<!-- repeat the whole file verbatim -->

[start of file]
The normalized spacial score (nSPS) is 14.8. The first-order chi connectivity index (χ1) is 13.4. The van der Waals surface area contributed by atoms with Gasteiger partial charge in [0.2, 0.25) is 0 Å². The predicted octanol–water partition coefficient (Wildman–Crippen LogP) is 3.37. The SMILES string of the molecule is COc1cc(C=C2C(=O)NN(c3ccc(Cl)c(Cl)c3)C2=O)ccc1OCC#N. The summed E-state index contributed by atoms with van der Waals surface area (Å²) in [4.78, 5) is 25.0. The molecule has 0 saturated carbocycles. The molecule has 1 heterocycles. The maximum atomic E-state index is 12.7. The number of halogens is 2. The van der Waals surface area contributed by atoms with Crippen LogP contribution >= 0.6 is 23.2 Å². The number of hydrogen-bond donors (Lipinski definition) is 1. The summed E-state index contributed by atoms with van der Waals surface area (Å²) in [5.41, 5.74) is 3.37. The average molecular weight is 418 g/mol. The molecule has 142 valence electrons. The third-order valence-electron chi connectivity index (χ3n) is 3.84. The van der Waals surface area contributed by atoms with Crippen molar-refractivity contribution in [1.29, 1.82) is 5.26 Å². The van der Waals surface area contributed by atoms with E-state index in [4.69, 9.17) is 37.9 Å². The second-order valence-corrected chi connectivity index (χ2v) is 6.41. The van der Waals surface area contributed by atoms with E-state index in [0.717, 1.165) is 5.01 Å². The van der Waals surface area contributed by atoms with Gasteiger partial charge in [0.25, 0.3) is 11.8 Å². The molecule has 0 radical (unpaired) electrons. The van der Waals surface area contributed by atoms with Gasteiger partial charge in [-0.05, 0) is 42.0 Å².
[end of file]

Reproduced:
The normalized spacial score (nSPS) is 14.8. The first-order chi connectivity index (χ1) is 13.4. The van der Waals surface area contributed by atoms with Gasteiger partial charge in [0.2, 0.25) is 0 Å². The predicted octanol–water partition coefficient (Wildman–Crippen LogP) is 3.37. The SMILES string of the molecule is COc1cc(C=C2C(=O)NN(c3ccc(Cl)c(Cl)c3)C2=O)ccc1OCC#N. The summed E-state index contributed by atoms with van der Waals surface area (Å²) in [4.78, 5) is 25.0. The molecule has 0 saturated carbocycles. The molecule has 1 heterocycles. The maximum atomic E-state index is 12.7. The number of halogens is 2. The van der Waals surface area contributed by atoms with Crippen LogP contribution >= 0.6 is 23.2 Å². The number of hydrogen-bond donors (Lipinski definition) is 1. The summed E-state index contributed by atoms with van der Waals surface area (Å²) in [5.41, 5.74) is 3.37. The average molecular weight is 418 g/mol. The molecule has 142 valence electrons. The third-order valence-electron chi connectivity index (χ3n) is 3.84. The van der Waals surface area contributed by atoms with Crippen molar-refractivity contribution in [1.29, 1.82) is 5.26 Å². The van der Waals surface area contributed by atoms with E-state index in [4.69, 9.17) is 37.9 Å². The second-order valence-corrected chi connectivity index (χ2v) is 6.41. The van der Waals surface area contributed by atoms with E-state index in [0.717, 1.165) is 5.01 Å². The van der Waals surface area contributed by atoms with Gasteiger partial charge in [0.25, 0.3) is 11.8 Å². The molecule has 0 radical (unpaired) electrons. The van der Waals surface area contributed by atoms with Gasteiger partial charge in [-0.05, 0) is 42.0 Å².